ORANGEBURG, SC — Karen Johnson Williams, a native of South Carolina who rose to become the first female chief judge in the U.S. Court of Appeals in the 4th Circuit, died Saturday morning after a battle with early onset Alzheimer's disease. She was 62.
Williams, a 1972 graduate of Columbia College, was appointed to the Fourth Circuit by President George H.W. Bush. She was the first woman to serve as chief judge in the Fourth Circuit.
She retired in July 2009 as chief judge as she revealed she was diagnosed with early-onset Alzheimer's.
After her retirement, Williams returned to her hometown of Orangeburg to the family law firm. Her family rallied for her, advocating for a cure and treatment for Alzheimer's. disease.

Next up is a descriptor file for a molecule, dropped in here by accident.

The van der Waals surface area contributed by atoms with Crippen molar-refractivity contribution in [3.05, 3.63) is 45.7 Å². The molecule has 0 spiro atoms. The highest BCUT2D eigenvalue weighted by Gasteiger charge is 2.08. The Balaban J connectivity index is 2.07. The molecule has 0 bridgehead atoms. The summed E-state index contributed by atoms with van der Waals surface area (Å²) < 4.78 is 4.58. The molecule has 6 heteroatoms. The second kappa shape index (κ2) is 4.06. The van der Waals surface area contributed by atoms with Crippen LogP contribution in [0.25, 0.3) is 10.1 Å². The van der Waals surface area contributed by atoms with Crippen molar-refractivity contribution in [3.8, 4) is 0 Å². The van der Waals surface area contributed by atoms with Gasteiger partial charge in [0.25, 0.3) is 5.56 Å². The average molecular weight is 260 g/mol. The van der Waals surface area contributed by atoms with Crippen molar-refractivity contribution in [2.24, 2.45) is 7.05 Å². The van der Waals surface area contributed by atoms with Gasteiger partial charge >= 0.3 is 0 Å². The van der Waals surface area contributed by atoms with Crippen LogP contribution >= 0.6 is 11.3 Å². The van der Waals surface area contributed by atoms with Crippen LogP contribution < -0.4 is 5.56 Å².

In a 2010 interview, Williams said, "I come to the office. Sometimes, I play with the dogs; sometimes I with the children." Her family has raised thousands of dollars on behalf of her.
Williams taught school before earning her law degree at USC. In 1992, at the age of 40, she was appointed to the federal bench. In 2005, she made President George W. Bush's short list for a U.S. Supreme Court opening.